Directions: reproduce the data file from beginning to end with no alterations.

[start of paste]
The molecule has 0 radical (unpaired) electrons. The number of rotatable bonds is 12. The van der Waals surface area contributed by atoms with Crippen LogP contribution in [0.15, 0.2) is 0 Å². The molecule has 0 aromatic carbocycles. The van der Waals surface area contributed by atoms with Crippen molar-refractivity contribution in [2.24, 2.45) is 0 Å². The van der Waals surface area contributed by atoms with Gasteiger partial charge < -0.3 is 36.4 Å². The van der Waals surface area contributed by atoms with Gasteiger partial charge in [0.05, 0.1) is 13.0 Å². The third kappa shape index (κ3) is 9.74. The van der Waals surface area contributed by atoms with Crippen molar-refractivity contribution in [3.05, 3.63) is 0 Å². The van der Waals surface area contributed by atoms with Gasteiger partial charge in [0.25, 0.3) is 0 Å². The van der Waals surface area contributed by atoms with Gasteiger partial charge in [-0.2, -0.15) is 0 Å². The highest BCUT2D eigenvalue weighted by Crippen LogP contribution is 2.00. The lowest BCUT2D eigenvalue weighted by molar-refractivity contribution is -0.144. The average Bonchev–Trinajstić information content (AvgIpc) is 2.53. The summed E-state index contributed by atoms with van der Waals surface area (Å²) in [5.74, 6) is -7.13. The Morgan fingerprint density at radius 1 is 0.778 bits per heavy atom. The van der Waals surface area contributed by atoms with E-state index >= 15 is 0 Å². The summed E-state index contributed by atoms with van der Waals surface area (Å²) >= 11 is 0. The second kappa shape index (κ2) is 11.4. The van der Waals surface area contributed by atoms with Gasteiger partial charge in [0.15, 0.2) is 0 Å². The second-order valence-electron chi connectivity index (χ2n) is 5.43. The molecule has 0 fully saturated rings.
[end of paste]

The molecule has 0 radical (unpaired) electrons. The number of rotatable bonds is 12. The van der Waals surface area contributed by atoms with Crippen LogP contribution in [0.15, 0.2) is 0 Å². The molecule has 0 aromatic carbocycles. The van der Waals surface area contributed by atoms with Crippen molar-refractivity contribution in [2.24, 2.45) is 0 Å². The van der Waals surface area contributed by atoms with Gasteiger partial charge < -0.3 is 36.4 Å². The van der Waals surface area contributed by atoms with Gasteiger partial charge in [0.05, 0.1) is 13.0 Å². The third kappa shape index (κ3) is 9.74. The van der Waals surface area contributed by atoms with Crippen molar-refractivity contribution in [3.05, 3.63) is 0 Å². The van der Waals surface area contributed by atoms with Gasteiger partial charge in [0.25, 0.3) is 0 Å². The van der Waals surface area contributed by atoms with Gasteiger partial charge in [-0.2, -0.15) is 0 Å². The highest BCUT2D eigenvalue weighted by Crippen LogP contribution is 2.00. The lowest BCUT2D eigenvalue weighted by molar-refractivity contribution is -0.144. The average Bonchev–Trinajstić information content (AvgIpc) is 2.53. The summed E-state index contributed by atoms with van der Waals surface area (Å²) in [5.74, 6) is -7.13. The Morgan fingerprint density at radius 1 is 0.778 bits per heavy atom. The van der Waals surface area contributed by atoms with E-state index >= 15 is 0 Å². The summed E-state index contributed by atoms with van der Waals surface area (Å²) >= 11 is 0. The second kappa shape index (κ2) is 11.4. The van der Waals surface area contributed by atoms with Gasteiger partial charge in [0.15, 0.2) is 0 Å². The second-order valence-electron chi connectivity index (χ2n) is 5.43. The molecule has 0 fully saturated rings.